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What’s a Green Home and Why Do We Care?

gr hm cropAll the TV shows, all the magazines and all the advice from our environmentally conscious friends about green living can really make our heads spin.  Is your floor off-gassing VOCs, do your cleaning supplies have endocrine disruptors, what’s the carbon footprint of your German Sheppard… Oh my goodness, some of this can sound like a brand new language!

One of the reasons this blog was started is to help you simplify things and take the burden of interpreting all the “green” jargon out there today.  I’ll take the joys of staying on top of all this and you, my green partner, enjoy and implement some of these concepts when you can… deal?

You’ve heard the term “Green Home” by now; probably many times if you’ve visited this blog or browsed the internet on the subject before.  Have you ever asked yourself what that really means?  Chances are you have.

Essentially, living green implies being aware of the environment around us.  Not just locally, but also globally.  We do our best to consider results of our actions when it comes to our bodies, health and nature around us.  Green homes are no different.  An environmentally friendly home is a home that—compared with a standard home—uses less energy, water, and natural resources; creates less waste; and is healthier for its inhabitants. These homes can either be built green from the start, or they can undergo some eco-conscious alterations or remodels later down the road.

5 KEY COMPONENTS

Nearly all eco friendly homes will consider the following key principals essential to green building and remodeling:

1. Design and size: Good site design and just large enough, as opposed to larger is better.  The reality is that a 4,000 square feet home will require more heating, air conditioning and lighting than a 2,000 square feet home. If you really want a sustainable home, choose a smaller size.  A green home will also consider orientation on its site to bring abundant natural daylight and to take advantage of any prevailing breezes.  This obviously works best if you are a building a new home but you can also keep this in mind when shopping for a re-sale or considering improvements on an existing one.

889562992. Community connectivity: Located close to work, school, recreation and other basics.  The idea is to consider the walkability of the neighborhood and whether you will be able to ride a bike to your best friend’s house.  Less time in the car – less pollution.  More time on the bike or feet – better health.  I’m sure you’ll agree – both of the two will reduce your carbon footprint and increase your overall enjoyment of life.  You can check your neighborhood’s walkability score at www.walkscore.com.

3. Energy and water efficiency: This incorporates things like natural day lighting through the use of skylights or daylight tubes, Energy Star appliances, better home insulation, low E rating windows, dual flush toilets, low flow sinks and shower heads.  Increasingly, you will see the use of solar energy to produce hot water with solar hot water heaters and electricity provided by solar panels.  In general, people who live in green homes save money by consuming less energy and less water than standard homes. Over the years, that also adds up to big savings.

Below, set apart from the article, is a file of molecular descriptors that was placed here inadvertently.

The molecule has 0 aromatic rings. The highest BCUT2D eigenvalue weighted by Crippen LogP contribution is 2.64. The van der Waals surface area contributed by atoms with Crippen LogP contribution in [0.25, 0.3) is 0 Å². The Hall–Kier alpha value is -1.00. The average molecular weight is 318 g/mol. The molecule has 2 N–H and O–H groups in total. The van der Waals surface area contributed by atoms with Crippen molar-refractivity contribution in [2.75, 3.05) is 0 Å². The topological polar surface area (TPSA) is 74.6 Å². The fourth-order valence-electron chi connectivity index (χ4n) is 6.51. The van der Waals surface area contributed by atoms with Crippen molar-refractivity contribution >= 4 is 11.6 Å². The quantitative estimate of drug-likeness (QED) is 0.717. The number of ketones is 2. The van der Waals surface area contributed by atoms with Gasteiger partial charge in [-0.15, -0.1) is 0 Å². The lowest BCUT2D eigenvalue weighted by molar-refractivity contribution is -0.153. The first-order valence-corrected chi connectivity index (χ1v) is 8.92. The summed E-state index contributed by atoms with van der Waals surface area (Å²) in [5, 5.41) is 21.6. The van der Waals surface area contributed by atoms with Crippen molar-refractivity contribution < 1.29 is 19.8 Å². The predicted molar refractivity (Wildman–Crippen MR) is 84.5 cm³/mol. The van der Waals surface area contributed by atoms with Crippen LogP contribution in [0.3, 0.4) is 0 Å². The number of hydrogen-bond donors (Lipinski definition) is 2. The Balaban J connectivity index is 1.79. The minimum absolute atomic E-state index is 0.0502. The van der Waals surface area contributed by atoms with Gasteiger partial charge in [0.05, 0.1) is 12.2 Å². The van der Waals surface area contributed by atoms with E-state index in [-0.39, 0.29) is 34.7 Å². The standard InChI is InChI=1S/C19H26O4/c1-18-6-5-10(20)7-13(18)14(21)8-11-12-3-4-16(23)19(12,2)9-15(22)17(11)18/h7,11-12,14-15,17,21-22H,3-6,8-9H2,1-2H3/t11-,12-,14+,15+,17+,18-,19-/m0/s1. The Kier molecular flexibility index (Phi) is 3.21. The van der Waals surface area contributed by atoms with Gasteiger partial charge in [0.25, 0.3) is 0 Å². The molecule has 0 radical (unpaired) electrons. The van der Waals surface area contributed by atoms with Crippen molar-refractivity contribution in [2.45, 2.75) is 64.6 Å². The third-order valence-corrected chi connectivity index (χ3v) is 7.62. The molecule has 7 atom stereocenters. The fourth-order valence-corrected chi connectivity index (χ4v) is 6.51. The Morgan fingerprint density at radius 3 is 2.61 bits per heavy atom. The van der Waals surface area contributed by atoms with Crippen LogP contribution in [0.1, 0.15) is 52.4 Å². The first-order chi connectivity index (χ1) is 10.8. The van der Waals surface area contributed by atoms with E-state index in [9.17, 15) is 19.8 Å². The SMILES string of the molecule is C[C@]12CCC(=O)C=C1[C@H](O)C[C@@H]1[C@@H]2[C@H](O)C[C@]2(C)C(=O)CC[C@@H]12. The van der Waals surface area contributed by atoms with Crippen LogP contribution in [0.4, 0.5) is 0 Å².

fsc-logo4. Material selections: Use of sustainable and renewable materials, where possible recycled and/or reclaimed products. Wood-based features should come from rapidly renewable sources like bamboo, but if tropical hardwoods are used, they must be certified by the Forest Stewardship Council. A green home uses salvaged materials like kitchen tiles and materials with significant recycled content.  Some of the most popular updates to do these days is to use recycled glass countertops for your kitchen and install cork flooring.  Both look and feel amazing.

5. Indoor air quality: This one is obvious – avoiding the use of toxic materials at all costs.  Use only low or no Volatile Organic Compound (VOC) paints.  Keep in mind that materials and even furniture can off gas and slowly intoxicate the inhabitants of a home.  One of the most important things is well thought out ventilation to bring fresh air from outside.  Remember one general rule here: that new house smell is actually not good for you.

To get a taste of what a green home looks and feels like I recommend watching a video called Eco Home Tour – Zero Net is Way to Go posted a couple of months ago.

Personally, I am super jazzed up about the future of green homes. Here in California, and especially Silicon Valley, we are truly at the forefront of green innovation and use of sustainable materials.

We are early adapters of environmentally conscious ideas because it simply makes sense.  Both, financially and environmentally.  Bottom line is green homes are healthier, more durable, and more cost-effective.  And the best part is that they a large piece of the puzzle to the global climate change solution.

Please do your part and do what you can to adapt some of the principles mentioned above.  I’m always here for you if you have any questions or need a referral to a trusted “green” professional.  Go green!

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